That is, unless we’re talking about The Walking Dead. Make no mistake. This book is a game-changer, and besides his smarts, and personality, I’d be willing to guess that The Walking Dead had more to do with Kirkman’s ascension at Image than anything else. This book is a juggernaut, and 50 issues in, the numbers are still going up on the monthly issues. That just doesn’t happen in a book that doesn’t change its creative team. That just doesn’t happen in a book that’s about zombies. That just doesn’t happen in a book that’s black and white. This book defies convention. It is the thing that should not be. This is all due to the simple fact that it is a very good comic book, if not one of the best. It’s always good, and it’s good to everyone who reads it, not just comic book people, or zombie fans. It’s better than the best zombie movies. What makes it so good? You’ve got a great cast of characters, and you learn to care about them, and you just don’t know what’s going to happen.

If you listened to my conversation with B. Clay Moore, who was working at Image as their PR and Marketing person at the time, you’ll get a good idea of how smart Kirkman was back at the start of The Walking Dead. He told Jim Valentino, then head of Image, that The Walking Dead was about zombies caused by aliens. When the book came out, Moore asked Kirkman where the aliens were, to which Kirkman replied “There are no aliens! That’s just something I said to get the book picked up!” It was ballsy, and for most people, it would mean they weren’t going to work much more. But Kirkman knew his book was good, and he succeeded, gaining professional respect, rather than scorn.

I haven’t even mentioned Marvel Zombies, a book completely unrelated to his The Walking Dead work, but one that ushered in an era at Marvel, where we’re still seeing alternate zombie covers, for reasons I don’t completely understand. The book was pretty good. It was fun, with fantastic art that was a fairly unexpected direction from artist Sean Phillips. The best part about it was that the sacred cows of Marvel were lead unapologetically to the slaughter. The greatest heroes of Marvel had all their dignity taken away, and were made the butt of countless disgusting jokes. When you think about how valuable these characters are, it begins to dawn how impressive that really was. And of course, it was hugely popular, because when Kirkman gets something right, he gets it very right.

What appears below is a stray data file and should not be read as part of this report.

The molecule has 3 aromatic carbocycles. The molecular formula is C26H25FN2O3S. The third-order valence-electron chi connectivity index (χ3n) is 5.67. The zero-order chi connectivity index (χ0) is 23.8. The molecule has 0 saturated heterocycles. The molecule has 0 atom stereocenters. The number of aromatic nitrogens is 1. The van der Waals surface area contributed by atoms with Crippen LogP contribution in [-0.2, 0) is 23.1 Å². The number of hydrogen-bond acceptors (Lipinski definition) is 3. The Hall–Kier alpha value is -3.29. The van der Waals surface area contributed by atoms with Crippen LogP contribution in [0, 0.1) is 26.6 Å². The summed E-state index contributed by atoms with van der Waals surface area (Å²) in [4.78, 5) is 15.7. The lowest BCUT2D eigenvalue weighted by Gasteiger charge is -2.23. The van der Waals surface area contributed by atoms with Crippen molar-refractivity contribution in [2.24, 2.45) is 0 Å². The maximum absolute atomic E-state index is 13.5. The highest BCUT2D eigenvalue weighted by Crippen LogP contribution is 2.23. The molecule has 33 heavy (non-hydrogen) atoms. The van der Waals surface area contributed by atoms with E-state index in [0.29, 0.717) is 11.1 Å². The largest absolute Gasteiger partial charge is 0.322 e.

And starting now, he’s got a say in everything Image Comics publishes. Image is no slouch. They publish a huge range of material from all over the creative spectrum. It was a company founded by comic book artists, and now, sitting in one of the big chairs is a guy who made himself comics royalty, all by the age of 29, who knows what it is to claw your way up the ladder based solely on your talent and your love of comic books. I say a hearty congratulations is due to Robert, and I think this is a great development for comic book readers everywhere.


  1. This book is a juggernaut, and 50 issues in, the numbers are still going up on the weekly issues.


    I know it’s a typo, but god damn, I’d love me some weekly Walking Dead. 

  2. It never happened:

    *waves hands*

    That would be awesome though.  Charlie Adlard would look like a zombie after that. 

  3. That is awesome news.  Kirkman is a badass.

  4. I am delighted to see Mr. Kirkman get this kind of well-deserved recognition, even if I have absolutely no goddamn idea what it means. Does he get a key to the Imagemobile? A pass to their Mighty Ducks luxury box?

  5. *Claps* He deserves it.  Just goes to show what hard work can get you.

  6. this is awesome news, I love when fellow Kentuckians do good.  I was working at a comic shop in Louisville when Battle Pope first came out and loved it.  My d-bag manager however made it a point to bury the thing b/c he found it offensive and even said when I asked why "I don’t want to help him in his fifteen minutes."  Ha!  Congrats sir, you are a talented writer and an even smarter business man.